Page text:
A WINSCOMBE nursery has been praised by Ofsted for helping children make 'good progress' in their development.

The Rainbow Montessori Nursery School, which operates from The Lynch Chapel, was visited by Ofsted on October 19.

The nursery setting was celebrated for encouraging children to gain a sense of independence, as well as assisting those who may need additional help.

The Ofsted report reads: "Children come confidently into the setting and quickly settle to play.

"The manager is clear about what she wants children to learn and ensures that staff know this too. The curriculum is broad, with a focus on developing children's independence, respect for others, and ability to think critically.

"Children gain the skills they need in readiness for school. They do things for themselves and independently select activities that interest them. Staff provide gentle support that helps to engage the children.

"Children become absorbed in the activities they have chosen, showing enthusiasm and a keenness to learn. Staff quickly identify when children need additional support.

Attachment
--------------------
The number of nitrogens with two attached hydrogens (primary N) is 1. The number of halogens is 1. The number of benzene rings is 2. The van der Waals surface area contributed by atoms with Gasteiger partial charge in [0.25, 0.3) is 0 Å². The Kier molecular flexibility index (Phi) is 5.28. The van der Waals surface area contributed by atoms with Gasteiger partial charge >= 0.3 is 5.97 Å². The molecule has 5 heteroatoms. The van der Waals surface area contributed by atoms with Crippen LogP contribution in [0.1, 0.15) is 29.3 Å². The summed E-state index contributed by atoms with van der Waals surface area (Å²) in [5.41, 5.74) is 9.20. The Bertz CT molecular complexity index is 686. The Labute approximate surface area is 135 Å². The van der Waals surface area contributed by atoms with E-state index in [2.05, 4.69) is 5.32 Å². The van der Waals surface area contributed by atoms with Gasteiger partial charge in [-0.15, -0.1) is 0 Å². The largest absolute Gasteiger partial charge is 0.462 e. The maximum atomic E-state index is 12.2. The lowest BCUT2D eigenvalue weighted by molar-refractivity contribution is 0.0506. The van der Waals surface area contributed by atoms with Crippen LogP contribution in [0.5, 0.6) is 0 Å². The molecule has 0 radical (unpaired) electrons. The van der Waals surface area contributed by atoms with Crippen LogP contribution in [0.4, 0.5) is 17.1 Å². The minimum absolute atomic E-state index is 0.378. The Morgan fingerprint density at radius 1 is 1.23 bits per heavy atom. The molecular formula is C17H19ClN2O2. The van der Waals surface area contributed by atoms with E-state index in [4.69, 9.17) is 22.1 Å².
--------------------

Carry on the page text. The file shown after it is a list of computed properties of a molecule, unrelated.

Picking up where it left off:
"They work in partnership with parents and other professionals to plan the support for these children and to ensure that the provision meets the needs of children with special educational needs and/or disabilities (SEND).

"The curriculum is ambitious for children of all abilities, and children make good progress in their development. There are effective partnerships with parents. Parents can stay for a short while to play with their children, and their children enthusiastically show them their favourite activities.

"This enhances parents' understanding of how their children are learning and gives new ideas for supporting learning at home. Parents are highly complimentary of staff and the communication that they receive about their child's progress."

Managers were praised for reviewing the nursery's safeguarding policies to make sure they work effectively: "Managers regularly review their safeguarding practice and attend meetings to ensure that their knowledge remains current.

"They make sure that staff are confident in the processes to follow within the setting, and in their understanding of safeguarding. Staff are confident in the signs that may indicate a child is at risk of harm."

To improve, it was noted that staff need to ensure they know the next steps for children with special educational needs and/or disabilities, so that they can provide consistent support.